Although the Algonquin and the Montagnais were allies of Samuel de Champlain, they refused to supply him with furs or to guide his expeditions westward unless he helped them to defeat their Iroquois enemies. In 1609, the founder of Québec joined them in their attack on the Lake Champlain Iroquois. Although familiar with the bow and arrow, the Iroquois were surprised by the arquebuses used against them, weapons which were still unknown to them. Two of their chiefs and a number of their warriors were killed, and the rest fled from the battle. Except for brief periods of peace, Champlain fought the Iroquois continually until his death in 1635, by which time they had become the main enemies of the French, and allies of the Dutch of New Amsterdam (New York) and the English, who had recently arrived in North America.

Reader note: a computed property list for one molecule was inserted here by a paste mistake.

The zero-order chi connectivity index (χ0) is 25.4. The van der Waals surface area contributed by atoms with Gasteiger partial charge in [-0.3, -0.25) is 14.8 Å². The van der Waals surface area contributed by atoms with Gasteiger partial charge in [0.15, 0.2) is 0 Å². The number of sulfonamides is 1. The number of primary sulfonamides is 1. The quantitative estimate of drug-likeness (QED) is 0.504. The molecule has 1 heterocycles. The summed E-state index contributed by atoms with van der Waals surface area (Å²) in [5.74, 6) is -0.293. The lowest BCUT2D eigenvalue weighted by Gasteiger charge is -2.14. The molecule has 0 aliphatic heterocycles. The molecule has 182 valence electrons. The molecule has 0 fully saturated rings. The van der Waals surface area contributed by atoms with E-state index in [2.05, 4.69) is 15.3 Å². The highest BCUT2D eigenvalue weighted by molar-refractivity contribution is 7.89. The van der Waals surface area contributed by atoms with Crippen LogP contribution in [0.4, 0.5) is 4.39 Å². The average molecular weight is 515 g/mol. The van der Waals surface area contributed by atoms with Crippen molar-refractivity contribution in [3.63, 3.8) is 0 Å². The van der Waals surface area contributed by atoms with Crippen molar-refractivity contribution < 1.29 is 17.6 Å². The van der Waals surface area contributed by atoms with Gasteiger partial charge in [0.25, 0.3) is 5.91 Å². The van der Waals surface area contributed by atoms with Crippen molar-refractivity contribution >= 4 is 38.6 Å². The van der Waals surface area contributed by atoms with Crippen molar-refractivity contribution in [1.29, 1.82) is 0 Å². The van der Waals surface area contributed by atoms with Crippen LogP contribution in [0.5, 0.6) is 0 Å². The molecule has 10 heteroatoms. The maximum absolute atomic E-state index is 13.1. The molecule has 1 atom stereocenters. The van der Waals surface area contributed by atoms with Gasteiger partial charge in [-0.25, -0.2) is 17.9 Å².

The Iroquois of Lake Champlain
Deffaite des Yroquois au Lac de Champlain [Defeat of the Iroquois of Lake Champlain], illustration from Les voyages du sieur de Champlain Xaintongeois..., Paris, Jean Berjon, 1613
CA BNC Réserve FC330 C3 1613